Animal lovers have something to celebrate this week, after another city officially banned declawing cats.
Seattle's City Council voted unanimously to ban vets from performing the procedure. Declawing, also known as onychcechtomy, removes the upper third of a cat's digit. That includes their claws, as well as the nerves, tendons, and ligaments that connect them to a cat's foot.
While the procedure guarantees that a cat's claws won't grow back, pet owners have long complained that the surgery is unnecessarily cruel to the animal. The Humane Society says that if the procedure was performed on humans, it would be comparable to “cutting off each finger at the last knuckle."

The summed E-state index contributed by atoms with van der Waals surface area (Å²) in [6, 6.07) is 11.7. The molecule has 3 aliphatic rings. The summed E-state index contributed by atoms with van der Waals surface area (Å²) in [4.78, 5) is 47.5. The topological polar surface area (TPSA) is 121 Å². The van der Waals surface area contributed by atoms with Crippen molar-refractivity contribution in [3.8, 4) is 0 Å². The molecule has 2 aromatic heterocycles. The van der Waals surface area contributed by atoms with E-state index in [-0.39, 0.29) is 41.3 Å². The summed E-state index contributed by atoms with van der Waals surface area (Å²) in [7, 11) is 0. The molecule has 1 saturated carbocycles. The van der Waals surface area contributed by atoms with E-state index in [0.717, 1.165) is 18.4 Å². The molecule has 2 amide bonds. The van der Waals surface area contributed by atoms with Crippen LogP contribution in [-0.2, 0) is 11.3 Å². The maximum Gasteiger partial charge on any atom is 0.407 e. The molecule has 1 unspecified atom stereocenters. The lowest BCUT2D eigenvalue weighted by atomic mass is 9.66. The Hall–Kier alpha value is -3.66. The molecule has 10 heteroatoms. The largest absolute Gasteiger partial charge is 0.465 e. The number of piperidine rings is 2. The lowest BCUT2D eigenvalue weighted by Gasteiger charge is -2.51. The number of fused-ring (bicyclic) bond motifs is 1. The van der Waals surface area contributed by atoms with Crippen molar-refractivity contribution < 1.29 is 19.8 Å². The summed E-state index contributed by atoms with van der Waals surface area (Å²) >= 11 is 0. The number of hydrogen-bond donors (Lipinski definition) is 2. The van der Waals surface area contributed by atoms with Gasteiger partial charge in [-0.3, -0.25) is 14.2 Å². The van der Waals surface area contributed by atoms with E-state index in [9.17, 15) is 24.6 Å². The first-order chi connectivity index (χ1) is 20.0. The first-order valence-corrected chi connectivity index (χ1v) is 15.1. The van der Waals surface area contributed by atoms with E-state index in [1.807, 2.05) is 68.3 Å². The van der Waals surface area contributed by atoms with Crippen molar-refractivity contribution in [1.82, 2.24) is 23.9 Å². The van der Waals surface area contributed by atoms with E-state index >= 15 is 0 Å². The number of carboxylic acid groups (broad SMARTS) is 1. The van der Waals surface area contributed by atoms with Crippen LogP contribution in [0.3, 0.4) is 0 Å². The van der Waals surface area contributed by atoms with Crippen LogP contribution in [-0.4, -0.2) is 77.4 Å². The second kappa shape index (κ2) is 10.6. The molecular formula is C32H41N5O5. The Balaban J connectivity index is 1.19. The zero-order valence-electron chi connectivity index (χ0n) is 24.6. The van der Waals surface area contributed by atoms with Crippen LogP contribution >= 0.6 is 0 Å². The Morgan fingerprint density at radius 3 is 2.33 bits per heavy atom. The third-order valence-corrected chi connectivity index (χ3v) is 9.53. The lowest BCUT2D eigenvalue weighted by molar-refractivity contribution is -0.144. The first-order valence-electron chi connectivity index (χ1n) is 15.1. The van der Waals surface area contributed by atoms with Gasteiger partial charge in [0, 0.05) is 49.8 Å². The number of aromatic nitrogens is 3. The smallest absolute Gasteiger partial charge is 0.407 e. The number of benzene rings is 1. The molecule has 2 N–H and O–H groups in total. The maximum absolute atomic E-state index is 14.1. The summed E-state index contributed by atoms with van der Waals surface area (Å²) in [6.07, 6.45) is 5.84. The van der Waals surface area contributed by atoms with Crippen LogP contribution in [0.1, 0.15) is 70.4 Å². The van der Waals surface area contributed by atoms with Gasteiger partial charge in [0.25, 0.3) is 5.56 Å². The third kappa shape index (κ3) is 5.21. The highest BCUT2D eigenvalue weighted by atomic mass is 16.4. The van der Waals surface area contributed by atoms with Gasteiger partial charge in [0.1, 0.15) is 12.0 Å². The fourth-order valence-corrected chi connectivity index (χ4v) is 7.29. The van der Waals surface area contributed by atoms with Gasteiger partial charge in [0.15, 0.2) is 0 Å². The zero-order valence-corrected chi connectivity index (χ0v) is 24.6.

Examples of dangerous botched surgeries have drawn headlines, and the American Veterinary Medical Association says there's no good reason to declaw a cat. So does the American Association of Feline Practitioners.
Seattle is now the ninth city in America to ban the operation, and the first outside the state of California. Earlier this year, the state of New Jersey also passed a law banning vets from performing the surgery, with a penalty including a $1,000 fine and six months in jail.
But while the ban passed unanimously in Seattle, some people are still arguing in favor of declawing.